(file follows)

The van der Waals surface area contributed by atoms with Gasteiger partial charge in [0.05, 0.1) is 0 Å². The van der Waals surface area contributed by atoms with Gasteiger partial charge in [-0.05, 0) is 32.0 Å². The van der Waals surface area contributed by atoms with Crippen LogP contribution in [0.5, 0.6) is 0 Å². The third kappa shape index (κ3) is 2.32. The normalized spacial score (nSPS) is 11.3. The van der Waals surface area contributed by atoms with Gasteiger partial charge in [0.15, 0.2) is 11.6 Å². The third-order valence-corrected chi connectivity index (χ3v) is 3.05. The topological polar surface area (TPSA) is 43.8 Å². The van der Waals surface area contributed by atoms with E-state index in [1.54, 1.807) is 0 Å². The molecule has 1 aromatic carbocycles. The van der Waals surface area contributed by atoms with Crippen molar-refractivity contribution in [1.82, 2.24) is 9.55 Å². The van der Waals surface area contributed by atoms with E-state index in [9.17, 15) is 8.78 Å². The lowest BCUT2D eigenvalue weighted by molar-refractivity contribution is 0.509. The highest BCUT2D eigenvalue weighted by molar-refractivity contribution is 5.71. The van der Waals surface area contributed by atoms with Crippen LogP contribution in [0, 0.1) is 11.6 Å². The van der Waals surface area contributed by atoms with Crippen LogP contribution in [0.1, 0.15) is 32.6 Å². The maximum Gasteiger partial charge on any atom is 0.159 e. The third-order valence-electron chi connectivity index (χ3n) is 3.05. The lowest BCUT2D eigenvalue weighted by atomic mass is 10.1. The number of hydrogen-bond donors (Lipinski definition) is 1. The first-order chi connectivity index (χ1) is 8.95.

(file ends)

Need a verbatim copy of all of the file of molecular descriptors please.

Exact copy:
The van der Waals surface area contributed by atoms with Gasteiger partial charge in [0.05, 0.1) is 0 Å². The van der Waals surface area contributed by atoms with Gasteiger partial charge in [-0.05, 0) is 32.0 Å². The van der Waals surface area contributed by atoms with Crippen LogP contribution in [0.5, 0.6) is 0 Å². The third kappa shape index (κ3) is 2.32. The normalized spacial score (nSPS) is 11.3. The van der Waals surface area contributed by atoms with Gasteiger partial charge in [0.15, 0.2) is 11.6 Å². The third-order valence-corrected chi connectivity index (χ3v) is 3.05. The topological polar surface area (TPSA) is 43.8 Å². The van der Waals surface area contributed by atoms with E-state index in [1.54, 1.807) is 0 Å². The molecule has 1 aromatic carbocycles. The van der Waals surface area contributed by atoms with Crippen molar-refractivity contribution in [1.82, 2.24) is 9.55 Å². The van der Waals surface area contributed by atoms with E-state index in [9.17, 15) is 8.78 Å². The lowest BCUT2D eigenvalue weighted by molar-refractivity contribution is 0.509. The highest BCUT2D eigenvalue weighted by molar-refractivity contribution is 5.71. The van der Waals surface area contributed by atoms with Crippen LogP contribution in [0, 0.1) is 11.6 Å². The van der Waals surface area contributed by atoms with Crippen LogP contribution in [0.1, 0.15) is 32.6 Å². The maximum Gasteiger partial charge on any atom is 0.159 e. The third-order valence-electron chi connectivity index (χ3n) is 3.05. The lowest BCUT2D eigenvalue weighted by atomic mass is 10.1. The number of hydrogen-bond donors (Lipinski definition) is 1. The first-order chi connectivity index (χ1) is 8.95.